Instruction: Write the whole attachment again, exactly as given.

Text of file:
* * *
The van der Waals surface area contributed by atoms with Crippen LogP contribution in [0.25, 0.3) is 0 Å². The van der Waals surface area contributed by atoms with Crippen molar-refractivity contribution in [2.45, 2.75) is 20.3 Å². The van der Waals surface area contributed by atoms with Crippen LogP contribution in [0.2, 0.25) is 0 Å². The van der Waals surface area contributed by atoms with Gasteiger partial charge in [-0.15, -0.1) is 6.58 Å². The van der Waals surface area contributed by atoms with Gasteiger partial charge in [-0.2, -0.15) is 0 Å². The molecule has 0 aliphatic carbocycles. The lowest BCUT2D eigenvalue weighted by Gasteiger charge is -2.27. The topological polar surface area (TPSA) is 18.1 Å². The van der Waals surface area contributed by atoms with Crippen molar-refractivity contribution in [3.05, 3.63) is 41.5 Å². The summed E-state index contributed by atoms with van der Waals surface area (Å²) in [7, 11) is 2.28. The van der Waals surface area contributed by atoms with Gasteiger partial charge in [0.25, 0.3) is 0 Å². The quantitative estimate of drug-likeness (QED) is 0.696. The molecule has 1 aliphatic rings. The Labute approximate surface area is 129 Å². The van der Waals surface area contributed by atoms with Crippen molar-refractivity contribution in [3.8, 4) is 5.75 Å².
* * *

The van der Waals surface area contributed by atoms with Crippen LogP contribution in [0.25, 0.3) is 0 Å². The van der Waals surface area contributed by atoms with Crippen molar-refractivity contribution in [2.45, 2.75) is 20.3 Å². The van der Waals surface area contributed by atoms with Crippen LogP contribution in [0.2, 0.25) is 0 Å². The van der Waals surface area contributed by atoms with Gasteiger partial charge in [-0.15, -0.1) is 6.58 Å². The van der Waals surface area contributed by atoms with Gasteiger partial charge in [-0.2, -0.15) is 0 Å². The molecule has 0 aliphatic carbocycles. The lowest BCUT2D eigenvalue weighted by Gasteiger charge is -2.27. The topological polar surface area (TPSA) is 18.1 Å². The van der Waals surface area contributed by atoms with Crippen molar-refractivity contribution in [3.05, 3.63) is 41.5 Å². The summed E-state index contributed by atoms with van der Waals surface area (Å²) in [7, 11) is 2.28. The van der Waals surface area contributed by atoms with Gasteiger partial charge in [0.25, 0.3) is 0 Å². The quantitative estimate of drug-likeness (QED) is 0.696. The molecule has 1 aliphatic rings. The Labute approximate surface area is 129 Å². The van der Waals surface area contributed by atoms with Crippen molar-refractivity contribution in [3.8, 4) is 5.75 Å².